While the city center portion of the North Avenue streetscape improvement is winding down, other projects in the city are breaking ground, in planning stages or just starting the conceptualization process.

If you haven't driven on North Avenue from First to 23rd and paid attention to the improvements, take a short drive and try to remember what it used to look like. Better yet, get out of the car and walk, especially on the sidewalk next to Lincoln Park. That sidewalk is now wide, spacious and far enough from the busy street that it doesn't feel as though you're tempting fate to be on it.

Be sure and look at the median improvements in the street and the facade improvements made by many of the North Avenue property owners who have taken advantage of the city's grant program, which is a matching funds program that has awarded up to $10,000 to property owners who wanted to make improvements to their buildings' exteriors. The city has $30,000 remaining and available to North Avenue property owners who'd like to participate.

Colorado Mesa University, which has spent millions of construction dollars in the last five to 10 years adding more dormitories, more classrooms and remodeling the library, is getting closer to a significant groundbreaking.

On Sept. 6, the university will have the official groundbreaking ceremony for the engineering building, which will be home to both the mechanical and civil engineering programs. Both programs are the result of a partnership with University of Colorado at Boulder, which allow students to take all their classes at CMU but obtain an engineering degree from UC.

The building will be between Elm and Kennedy on Seventh Street, which is a noteworthy milestone for the university, which has been growing in a westward expansion for the last 20 years.

"Twenty years ago, there was a big conversation in the community about where we wanted Mesa State College to grow," said Derek Wagner, vice president of intergovernmental and community affairs for CMU. "City council and county commissioners all suggested growth to the west, with boundaries on Seventh, 12th, Orchard and North."

The new building will be 68,000 square feet and will also be home to the John McConnell Math & Science Center, which has partnered with students from CMU for years in its mission to get younger children excited about science and math.

"This is a great accomplishment for the city and the county," Wagner said.

Downtown, there are also several new developments in the works. Matt Telinde is working with the city of Grand Junction to transform the building at 104 White Ave., which used to be a Value Inn motel, into an assisted living facility. The proposed facility would have 45 kitchenette suites, as well as a large common area, a nursing station, laundry facilities and outdoor spaces on the roof. Tellinde hopes that the time is right for an urban assisted living facility, where residents could possibly walk downtown to restaurants or to the grocery store next to the facility.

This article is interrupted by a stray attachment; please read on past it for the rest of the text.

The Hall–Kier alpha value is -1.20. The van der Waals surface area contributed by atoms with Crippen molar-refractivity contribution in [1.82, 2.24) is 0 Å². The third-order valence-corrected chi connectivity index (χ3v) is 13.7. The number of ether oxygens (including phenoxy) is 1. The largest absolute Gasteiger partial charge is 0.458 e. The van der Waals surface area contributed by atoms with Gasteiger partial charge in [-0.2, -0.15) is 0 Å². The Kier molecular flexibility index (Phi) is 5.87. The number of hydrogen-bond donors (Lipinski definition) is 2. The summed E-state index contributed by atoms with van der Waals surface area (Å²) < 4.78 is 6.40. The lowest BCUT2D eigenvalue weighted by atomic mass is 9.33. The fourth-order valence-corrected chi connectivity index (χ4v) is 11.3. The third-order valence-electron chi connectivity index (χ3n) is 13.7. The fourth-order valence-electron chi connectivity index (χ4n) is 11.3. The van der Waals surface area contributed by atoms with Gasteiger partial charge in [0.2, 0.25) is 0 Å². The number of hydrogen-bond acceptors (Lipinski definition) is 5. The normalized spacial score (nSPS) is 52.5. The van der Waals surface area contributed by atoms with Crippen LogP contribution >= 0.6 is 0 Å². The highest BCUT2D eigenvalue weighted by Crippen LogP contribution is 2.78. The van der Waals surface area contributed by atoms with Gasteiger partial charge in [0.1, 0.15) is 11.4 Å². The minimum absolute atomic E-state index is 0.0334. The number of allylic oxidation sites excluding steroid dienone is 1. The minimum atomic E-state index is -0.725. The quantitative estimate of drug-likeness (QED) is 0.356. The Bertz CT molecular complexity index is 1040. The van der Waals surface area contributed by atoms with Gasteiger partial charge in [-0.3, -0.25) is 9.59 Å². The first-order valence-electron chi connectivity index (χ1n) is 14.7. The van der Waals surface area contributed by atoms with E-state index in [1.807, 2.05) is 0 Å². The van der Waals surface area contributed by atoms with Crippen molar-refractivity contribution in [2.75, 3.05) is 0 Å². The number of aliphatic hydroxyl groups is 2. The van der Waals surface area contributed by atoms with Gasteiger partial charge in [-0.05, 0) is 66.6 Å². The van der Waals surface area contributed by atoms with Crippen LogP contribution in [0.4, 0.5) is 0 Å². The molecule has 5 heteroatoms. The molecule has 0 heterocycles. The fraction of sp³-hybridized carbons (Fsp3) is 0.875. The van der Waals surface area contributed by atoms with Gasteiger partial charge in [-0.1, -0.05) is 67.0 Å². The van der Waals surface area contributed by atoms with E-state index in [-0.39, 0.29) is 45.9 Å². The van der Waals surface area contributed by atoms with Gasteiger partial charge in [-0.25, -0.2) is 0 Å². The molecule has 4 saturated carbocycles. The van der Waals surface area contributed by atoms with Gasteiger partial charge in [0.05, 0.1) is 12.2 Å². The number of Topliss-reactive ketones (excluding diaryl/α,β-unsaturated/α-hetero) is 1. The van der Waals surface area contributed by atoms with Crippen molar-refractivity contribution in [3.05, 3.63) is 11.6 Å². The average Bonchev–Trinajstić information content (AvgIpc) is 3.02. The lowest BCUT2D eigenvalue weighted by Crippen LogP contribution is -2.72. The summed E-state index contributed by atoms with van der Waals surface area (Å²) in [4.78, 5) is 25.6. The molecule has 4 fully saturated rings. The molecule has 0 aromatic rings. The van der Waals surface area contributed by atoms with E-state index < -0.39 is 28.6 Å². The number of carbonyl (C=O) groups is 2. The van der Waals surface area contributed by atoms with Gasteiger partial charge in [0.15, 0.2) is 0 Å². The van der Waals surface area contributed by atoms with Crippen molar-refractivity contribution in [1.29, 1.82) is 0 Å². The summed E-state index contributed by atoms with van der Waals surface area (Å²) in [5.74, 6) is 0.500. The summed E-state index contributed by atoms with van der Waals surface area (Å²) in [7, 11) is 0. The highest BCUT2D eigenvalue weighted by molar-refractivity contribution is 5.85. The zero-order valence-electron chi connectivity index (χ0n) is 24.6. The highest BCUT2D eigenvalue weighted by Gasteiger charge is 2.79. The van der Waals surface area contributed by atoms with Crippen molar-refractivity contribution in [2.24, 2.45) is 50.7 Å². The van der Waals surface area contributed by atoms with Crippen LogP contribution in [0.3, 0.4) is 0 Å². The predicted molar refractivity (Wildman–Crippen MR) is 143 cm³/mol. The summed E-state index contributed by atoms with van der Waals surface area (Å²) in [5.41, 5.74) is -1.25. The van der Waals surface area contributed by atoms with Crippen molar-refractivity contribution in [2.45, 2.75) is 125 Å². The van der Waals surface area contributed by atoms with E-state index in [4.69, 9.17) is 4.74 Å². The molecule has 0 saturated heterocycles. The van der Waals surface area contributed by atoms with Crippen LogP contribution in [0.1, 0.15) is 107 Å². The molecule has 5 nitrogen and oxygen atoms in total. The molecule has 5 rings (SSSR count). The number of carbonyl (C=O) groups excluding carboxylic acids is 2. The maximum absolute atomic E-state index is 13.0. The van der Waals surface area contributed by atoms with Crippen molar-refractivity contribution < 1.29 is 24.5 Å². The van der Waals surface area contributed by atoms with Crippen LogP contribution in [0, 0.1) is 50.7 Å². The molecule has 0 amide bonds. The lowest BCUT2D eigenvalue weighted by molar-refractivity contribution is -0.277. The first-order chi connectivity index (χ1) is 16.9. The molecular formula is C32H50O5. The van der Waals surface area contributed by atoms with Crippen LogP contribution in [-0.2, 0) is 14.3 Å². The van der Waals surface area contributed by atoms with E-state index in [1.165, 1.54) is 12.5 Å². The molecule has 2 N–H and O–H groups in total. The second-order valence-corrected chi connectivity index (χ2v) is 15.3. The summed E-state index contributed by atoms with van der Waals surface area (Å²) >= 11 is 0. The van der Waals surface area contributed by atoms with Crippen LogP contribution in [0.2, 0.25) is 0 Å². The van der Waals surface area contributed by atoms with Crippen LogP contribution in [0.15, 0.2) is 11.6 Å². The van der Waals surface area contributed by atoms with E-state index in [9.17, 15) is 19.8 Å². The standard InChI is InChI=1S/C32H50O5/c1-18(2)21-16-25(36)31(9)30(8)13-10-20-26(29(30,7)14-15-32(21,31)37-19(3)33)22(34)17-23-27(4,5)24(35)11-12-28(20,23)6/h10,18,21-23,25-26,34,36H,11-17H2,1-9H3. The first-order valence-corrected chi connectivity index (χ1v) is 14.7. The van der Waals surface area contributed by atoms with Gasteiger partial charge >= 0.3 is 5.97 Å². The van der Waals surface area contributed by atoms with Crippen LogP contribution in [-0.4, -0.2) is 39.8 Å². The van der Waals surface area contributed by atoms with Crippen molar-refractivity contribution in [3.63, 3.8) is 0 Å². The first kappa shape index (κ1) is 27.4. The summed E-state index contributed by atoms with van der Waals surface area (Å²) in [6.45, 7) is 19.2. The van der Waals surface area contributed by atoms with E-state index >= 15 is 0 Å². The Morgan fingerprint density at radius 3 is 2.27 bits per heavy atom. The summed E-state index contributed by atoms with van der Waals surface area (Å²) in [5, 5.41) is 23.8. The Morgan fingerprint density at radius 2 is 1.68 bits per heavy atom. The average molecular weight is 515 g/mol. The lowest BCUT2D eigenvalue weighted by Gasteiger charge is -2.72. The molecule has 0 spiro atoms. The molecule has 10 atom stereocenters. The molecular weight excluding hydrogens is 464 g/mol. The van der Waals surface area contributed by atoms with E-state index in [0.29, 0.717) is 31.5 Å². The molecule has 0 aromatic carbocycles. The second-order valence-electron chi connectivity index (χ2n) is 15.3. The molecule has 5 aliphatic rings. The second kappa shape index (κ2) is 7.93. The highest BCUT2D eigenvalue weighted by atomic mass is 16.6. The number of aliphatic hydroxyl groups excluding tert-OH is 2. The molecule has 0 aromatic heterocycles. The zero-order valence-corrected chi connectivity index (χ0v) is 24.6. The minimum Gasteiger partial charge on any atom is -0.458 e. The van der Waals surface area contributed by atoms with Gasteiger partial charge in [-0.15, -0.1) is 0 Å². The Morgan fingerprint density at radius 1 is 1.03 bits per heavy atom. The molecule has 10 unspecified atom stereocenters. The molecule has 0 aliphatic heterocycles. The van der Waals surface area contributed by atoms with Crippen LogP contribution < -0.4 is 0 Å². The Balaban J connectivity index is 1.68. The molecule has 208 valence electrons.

Senergy Builders, along with Colorado Land Advisor, is working on a mixed-use plan for a vacant lot downtown at Fourth and Rood, next to the parking garage called The Confluence.

"It's going to be a 25,000-square foot mixed use space," said Darin Carei with Senergy Builders. At this point, the project is in very preliminary stages. "We're hiring an architect this week."

The Confluence would include retail and restaurant space on the ground floor, and residential space on the upper floors, with some studio, some one-bedroom and a few two-bedroom units.

Carei and his partner at Colorado Land Advistor, Jeffrey Fleming, plan on targeting baby boomers who are tired of mowing and home maintenance, as well as millennials who are not interested in a piece of suburban pie.

"Never before in the history of America have we had a generation that wanted to live downtown like the millenials," Fleming said. "They want more art, more fun, more social opportunity."

Fleming believes that new downtown living spaces could be key to helping the Grand Valley attract and retain a young workforce. Fleming and Carei are also working to attract retail and restaurant tenants who are elsewhere in Colorado, but who don't have a presence in Mesa County.

The Downtown Development Authority (DDA) is excited about The Confluence, and is hoping that other developers will see a vision for other downtown locations owned by the DDA.

"We put out a request for proposal for both R-5 and White Hall," said Kathy Portner, acting director of the DDA. R-5 includes not just the old school building at Seventh and Grand Avenue, but the entire block, which currently has a gravel parking lot and lawn, while White Hall refers to the vacant lot on White at Sixth Avenue.

"In the RFP, we've left it wide open," Portner said. "We're interested in getting more housing downtown. If someone proposed some mixed use that included housing, that would be great."

The RFPs are due back by mid-September, and the DDA hopes for some great proposals to it can move forward to put both properties back in use.

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